The trainees arrive at intensive course Barcelona‘s beach at 10:30 hours. Here, every Tuesday, Thursday and Saturday a very different training session to what they’re used to awaits them. It’s a demanding session.
A gentle run for a few minutes on the sand prepares the body both physically and psychologically. Warming up is essential so that each player can perform at 100% and avoid potential injuries.
The physical trainers explain the session objectives and exercises and divide the students into three groups. They will alternate in different stations designed to work towards different objectives. Beach training is ideal for developing not only strength but also proprioception, that is, being aware of the space your body occupies.
“The first post provides technical exercises in pairs, with interior, instep, head and chest control. The students have to return the ball to a partner who throws it with his hands”, explains Moisés Falces Prieto, head of the Optimization Department of Physical Performance at Marcet.”
The lack of stability of sand makes hitting the ball on this surface improve the balance and stability of each player. On the other hand, its softness cushions impacts on the ground, which is good for joints and allows for intense training all the while preventing injuries in a safer environment.
“ In addition, the beach offers players new psychological stimuli that end up improving their performance,” explains Falces. “That’s important especially in terms of motivation, preventing children from stagnating and falling behind during a course as demanding as our High-Performance one.”
The second post is a first activation phase, with a high-intensity circuit. Then, a second phase of concentration, in which the students have to stand for a few seconds, centre the ball and hit a point marked on a pike.
“The objective is to learn to manage different levels of activation,” says sports psychologist Héctor Canyelles. “During games the same applies, because a corner is far from being the same as a penalty, and it is important that students become aware of the degree of activation that is appropriate for each action they take.”
When kicking the ball in this exercise, the players find themselves in a situation very similar to that of a striker who has to shoot after a 50-metre sprint in a counter-attack scenario. Their chances of success increase if they are able to find the necessary calm and concentration to be precise and get the ball past the rival goalkeeper.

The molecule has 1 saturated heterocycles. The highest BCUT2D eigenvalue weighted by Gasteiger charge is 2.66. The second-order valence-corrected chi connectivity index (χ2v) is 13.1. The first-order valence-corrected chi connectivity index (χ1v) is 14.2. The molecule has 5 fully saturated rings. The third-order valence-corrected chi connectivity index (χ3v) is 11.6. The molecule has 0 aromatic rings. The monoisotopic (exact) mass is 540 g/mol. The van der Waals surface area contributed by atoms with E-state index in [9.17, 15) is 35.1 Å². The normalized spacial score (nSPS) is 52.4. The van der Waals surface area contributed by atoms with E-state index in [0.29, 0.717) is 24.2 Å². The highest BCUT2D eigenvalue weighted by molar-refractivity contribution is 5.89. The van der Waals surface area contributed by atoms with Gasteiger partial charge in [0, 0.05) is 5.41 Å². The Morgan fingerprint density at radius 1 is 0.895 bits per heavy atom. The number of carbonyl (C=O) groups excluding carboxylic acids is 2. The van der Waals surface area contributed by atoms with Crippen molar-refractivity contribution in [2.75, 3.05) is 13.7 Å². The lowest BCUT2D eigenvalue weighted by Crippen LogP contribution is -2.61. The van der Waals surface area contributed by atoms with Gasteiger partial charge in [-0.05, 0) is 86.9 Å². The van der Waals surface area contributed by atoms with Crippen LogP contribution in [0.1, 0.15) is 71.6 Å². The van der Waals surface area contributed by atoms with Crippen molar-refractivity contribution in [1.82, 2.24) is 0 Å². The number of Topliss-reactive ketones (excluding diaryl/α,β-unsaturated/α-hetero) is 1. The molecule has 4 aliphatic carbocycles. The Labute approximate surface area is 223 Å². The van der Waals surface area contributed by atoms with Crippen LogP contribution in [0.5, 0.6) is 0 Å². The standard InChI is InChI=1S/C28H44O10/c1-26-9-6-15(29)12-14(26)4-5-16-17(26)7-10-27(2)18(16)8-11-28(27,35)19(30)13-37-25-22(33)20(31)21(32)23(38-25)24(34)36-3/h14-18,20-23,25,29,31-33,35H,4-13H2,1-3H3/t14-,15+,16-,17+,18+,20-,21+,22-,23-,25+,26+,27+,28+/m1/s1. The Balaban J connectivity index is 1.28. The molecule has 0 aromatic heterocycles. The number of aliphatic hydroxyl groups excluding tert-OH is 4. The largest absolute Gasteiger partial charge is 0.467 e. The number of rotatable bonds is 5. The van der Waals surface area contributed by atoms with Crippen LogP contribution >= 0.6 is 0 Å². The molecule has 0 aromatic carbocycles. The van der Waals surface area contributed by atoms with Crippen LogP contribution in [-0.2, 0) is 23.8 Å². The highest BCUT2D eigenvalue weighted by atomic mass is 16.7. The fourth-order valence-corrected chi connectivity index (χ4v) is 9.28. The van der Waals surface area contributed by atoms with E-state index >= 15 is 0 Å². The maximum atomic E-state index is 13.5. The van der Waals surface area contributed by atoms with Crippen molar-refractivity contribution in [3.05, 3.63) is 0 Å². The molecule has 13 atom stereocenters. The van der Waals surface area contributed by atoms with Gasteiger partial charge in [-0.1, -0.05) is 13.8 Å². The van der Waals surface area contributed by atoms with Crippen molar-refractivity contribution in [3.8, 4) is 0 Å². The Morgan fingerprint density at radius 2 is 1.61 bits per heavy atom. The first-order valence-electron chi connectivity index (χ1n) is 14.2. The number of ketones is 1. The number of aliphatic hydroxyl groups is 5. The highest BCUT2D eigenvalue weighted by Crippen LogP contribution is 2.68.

The third post consists of a force circuit that starts with a ballasted race. “ Tied to an elastic rope, the students have to carry out frontal and lateral displacements,” explains Falces. “It’s an exercise designed especially to reinforce abductors and buttocks, fundamental muscles in the practice of football.”
All the exercises that are executed against a resistance of this kind also have implications concerning coordination and balance. On top of this, the elastic rope allows the muscles to absorb tension in the best possible way during the exertion, playing an important role in the prevention of injuries.
The circuit continues with a series of push-ups with the aim of strengthening pectorals, deltoids, triceps and core. Although football is played with the legs, working on upper body strength is also fundamental.
Correct coordination between the upper part and the lower part of the body is essential to ball control. If both aren’t developed harmoniously, adequate energy transfer between the upper body and the lower body becomes difficult, with potentially disastrous consequences in terms of balance, power, speed…
Another type of exercise involves the use of a rubber band for the strengthening of the dorsal and abdomen muscles. As is also the case with the push-ups, working on the lumbo-abdominal area is fundamental to balancing upper and lower body strength.
Strengthening back and core is important to prevent injuries associated with the pubis and its muscles. If the torso is not trained, adductors, abductors and iliac psoas will suffer consequences.
Once the three posts are finished, Marcet students can finally rest. Some stay talking with teachers, others prefer to take a dip in the sea.
After such a demanding training session, the team returns to the Sports City to eat and recharge their batteries. Rest is also essential to avoid overtraining and continue optimal performance. After a restful nap, the High Performance players will put their boots back on for a training session in the field.
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